The Courier & Advertiser (Angus and Dundee)
Victor Korchnoi, 85, Soviet chess grandmaster
Chess grandmaster Victor Korchnoi, a former Soviet champion who defected to the West and was considered among the best players never to win a world championship, died on Monday. He was 85.
Korchnoi died near his home in Wohlen, northern Switzerland, where he had lived for decades, said his son, Igor Korchnoi.
Angry at the Soviet leadership, Korchnoi defected in the Netherlands in 1976 and moved to Switzerland the following year.
As retribution, Igor and his mother were sent to the Gulag for two-and-a-half years, the son said. In 1982, they were allowed to join Korchnoi in Switzerland.
Korchnoi’s matches against the official Soviet champion, Anatoly Karpov, became famous as duels on political, psychological and physical levels. Korchnoi tried and failed twice to defeat Karpov for the world championship in matches that mirrored the Cold War in international politics at the time.
Korchnoi claimed the Soviets had hired a hypnotist to distract him in the first, three-month match in the Philippines in 1978, and demanded protection during competitions, insisting the USSR would do anything to prevent him beating the Soviet champion.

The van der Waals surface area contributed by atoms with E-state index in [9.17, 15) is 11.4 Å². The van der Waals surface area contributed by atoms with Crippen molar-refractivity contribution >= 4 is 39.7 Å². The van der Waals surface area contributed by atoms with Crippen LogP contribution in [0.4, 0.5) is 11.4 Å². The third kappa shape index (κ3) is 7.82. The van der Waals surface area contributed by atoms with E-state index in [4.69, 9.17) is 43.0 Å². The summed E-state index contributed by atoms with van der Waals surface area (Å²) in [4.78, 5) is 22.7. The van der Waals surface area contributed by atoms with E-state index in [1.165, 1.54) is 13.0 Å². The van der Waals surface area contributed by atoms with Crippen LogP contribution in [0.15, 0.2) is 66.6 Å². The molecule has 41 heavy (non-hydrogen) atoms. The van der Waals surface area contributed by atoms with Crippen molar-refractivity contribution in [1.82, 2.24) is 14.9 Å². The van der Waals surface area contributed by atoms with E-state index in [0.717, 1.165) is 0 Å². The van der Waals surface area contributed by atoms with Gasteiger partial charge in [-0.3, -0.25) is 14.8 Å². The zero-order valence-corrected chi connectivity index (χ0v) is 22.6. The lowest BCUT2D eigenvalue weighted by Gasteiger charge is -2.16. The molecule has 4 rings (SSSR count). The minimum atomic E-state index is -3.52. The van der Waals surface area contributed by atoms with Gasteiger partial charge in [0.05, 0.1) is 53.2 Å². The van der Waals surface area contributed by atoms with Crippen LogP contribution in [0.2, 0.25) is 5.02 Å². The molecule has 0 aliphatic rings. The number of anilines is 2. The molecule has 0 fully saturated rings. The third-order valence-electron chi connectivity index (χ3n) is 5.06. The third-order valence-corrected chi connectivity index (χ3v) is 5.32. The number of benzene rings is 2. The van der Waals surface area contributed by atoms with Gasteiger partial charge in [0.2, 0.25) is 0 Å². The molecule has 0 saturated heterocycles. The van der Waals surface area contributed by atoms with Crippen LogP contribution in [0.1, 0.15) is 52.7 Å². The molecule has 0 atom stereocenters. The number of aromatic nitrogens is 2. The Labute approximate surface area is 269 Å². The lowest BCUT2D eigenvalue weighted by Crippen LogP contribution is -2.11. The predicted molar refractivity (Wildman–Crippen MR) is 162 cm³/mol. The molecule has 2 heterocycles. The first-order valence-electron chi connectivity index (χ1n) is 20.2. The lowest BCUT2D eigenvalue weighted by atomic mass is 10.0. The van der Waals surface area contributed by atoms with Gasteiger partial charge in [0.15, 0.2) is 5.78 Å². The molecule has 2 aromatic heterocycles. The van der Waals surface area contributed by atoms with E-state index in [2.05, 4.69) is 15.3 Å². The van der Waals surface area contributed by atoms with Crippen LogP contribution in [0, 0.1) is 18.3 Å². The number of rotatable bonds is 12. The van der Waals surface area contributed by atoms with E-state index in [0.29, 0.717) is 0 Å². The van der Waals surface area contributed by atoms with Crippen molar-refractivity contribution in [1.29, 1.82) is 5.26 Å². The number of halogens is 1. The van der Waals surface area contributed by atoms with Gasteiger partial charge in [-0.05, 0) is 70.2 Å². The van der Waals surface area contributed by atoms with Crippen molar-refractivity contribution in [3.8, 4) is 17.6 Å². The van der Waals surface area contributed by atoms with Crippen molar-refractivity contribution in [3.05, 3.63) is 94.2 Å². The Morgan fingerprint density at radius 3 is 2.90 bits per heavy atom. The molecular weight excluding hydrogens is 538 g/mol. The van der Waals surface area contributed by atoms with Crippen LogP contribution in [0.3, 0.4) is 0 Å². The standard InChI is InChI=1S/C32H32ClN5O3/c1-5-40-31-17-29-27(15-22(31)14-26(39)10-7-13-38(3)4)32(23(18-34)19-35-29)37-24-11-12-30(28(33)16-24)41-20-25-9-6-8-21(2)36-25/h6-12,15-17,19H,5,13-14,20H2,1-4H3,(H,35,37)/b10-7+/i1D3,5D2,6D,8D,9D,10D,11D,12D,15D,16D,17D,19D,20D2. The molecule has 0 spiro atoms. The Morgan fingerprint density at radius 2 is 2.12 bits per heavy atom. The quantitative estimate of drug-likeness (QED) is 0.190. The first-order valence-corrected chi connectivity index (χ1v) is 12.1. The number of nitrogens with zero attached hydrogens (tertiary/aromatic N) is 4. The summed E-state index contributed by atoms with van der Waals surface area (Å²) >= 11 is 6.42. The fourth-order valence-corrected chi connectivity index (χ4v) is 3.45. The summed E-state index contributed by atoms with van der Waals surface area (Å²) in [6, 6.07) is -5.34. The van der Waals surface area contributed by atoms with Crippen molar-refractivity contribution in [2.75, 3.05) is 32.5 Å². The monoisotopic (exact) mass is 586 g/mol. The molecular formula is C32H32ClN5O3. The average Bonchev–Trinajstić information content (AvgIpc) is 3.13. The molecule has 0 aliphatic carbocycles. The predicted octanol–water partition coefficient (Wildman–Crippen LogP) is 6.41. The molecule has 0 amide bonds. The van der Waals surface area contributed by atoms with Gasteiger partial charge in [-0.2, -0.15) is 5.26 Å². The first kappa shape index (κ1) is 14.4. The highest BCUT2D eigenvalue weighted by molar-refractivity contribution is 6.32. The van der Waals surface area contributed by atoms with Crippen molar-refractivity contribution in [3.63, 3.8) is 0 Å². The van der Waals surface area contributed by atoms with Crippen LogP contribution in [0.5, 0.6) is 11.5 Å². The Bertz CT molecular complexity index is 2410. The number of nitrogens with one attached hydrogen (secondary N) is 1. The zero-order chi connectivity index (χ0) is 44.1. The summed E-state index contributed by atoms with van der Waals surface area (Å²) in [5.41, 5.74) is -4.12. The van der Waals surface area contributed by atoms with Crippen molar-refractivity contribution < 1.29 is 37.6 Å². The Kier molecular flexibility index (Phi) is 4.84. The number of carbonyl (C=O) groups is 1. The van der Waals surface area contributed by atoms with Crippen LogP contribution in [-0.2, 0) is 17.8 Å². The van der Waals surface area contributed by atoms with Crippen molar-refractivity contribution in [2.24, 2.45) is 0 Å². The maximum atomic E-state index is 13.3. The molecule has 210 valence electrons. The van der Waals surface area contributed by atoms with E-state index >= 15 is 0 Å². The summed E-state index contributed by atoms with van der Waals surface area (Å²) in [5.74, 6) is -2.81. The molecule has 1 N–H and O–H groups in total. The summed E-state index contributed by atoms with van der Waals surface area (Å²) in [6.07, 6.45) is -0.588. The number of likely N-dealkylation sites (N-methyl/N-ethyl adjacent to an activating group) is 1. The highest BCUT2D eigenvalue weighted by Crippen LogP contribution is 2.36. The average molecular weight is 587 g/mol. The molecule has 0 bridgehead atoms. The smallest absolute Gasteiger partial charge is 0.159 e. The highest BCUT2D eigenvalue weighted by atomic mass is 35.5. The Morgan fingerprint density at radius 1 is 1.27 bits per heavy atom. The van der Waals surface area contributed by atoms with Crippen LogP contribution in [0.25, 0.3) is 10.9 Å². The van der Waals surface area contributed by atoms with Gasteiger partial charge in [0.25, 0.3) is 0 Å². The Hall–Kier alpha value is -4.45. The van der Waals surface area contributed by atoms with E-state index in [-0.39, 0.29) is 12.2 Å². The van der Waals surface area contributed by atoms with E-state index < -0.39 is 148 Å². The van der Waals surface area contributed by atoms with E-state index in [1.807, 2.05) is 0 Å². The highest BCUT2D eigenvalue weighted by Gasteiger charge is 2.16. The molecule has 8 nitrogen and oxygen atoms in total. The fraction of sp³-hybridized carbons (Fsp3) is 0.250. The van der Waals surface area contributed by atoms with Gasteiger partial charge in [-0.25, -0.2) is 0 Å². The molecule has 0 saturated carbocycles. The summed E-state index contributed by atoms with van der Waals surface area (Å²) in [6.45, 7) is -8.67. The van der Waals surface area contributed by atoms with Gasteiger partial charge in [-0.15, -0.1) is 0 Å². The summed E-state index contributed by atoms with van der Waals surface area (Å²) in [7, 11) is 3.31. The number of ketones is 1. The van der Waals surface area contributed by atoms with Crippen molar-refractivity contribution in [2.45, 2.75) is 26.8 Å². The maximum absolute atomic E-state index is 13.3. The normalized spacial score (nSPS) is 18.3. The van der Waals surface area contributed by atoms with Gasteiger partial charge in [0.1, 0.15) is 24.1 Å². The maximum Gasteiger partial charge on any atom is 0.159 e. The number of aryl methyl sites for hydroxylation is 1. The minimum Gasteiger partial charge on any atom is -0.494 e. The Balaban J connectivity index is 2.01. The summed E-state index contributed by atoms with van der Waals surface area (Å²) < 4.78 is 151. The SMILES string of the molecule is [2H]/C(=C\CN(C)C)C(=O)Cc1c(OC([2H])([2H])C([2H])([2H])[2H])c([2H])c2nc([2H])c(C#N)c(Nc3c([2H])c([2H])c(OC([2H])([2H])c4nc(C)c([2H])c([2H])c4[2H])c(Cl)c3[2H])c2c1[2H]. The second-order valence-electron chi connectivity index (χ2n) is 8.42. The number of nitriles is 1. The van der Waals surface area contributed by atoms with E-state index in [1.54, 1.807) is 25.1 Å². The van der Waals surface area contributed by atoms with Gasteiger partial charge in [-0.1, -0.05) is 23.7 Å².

His story in part inspired the musical Chess, by Abba star Bjorn Ulvaeus and lyricist Tim Rice, which set international chess firmly in the midst of Cold War politicking.
With nicknames like Victor The Terrible and The Lion of Saint Petersburg, Korchnoi had a style that could be aggressive, attacking pawns and trying to keep a pawn advantage on the way to victory.
Korchnoi continued to play into old age, was still ranked in the top 100 in the world at the age of 75 and was Swiss chess champion as recently as 2011.
“His struggle both on and off the chess board is what chess history will hold in highest regard,” tweeted former world champion Viswanathan Anand.
“He always admonished me for playing too fast. He was a chess player in its truest sense.”
In August 1990, in the waning days of the USSR, Soviet leader Mikhail Gorbachev restored the citizenship of Korchnoi, who praised an “important step” on humanitarian grounds but said it was not enough to make him move back.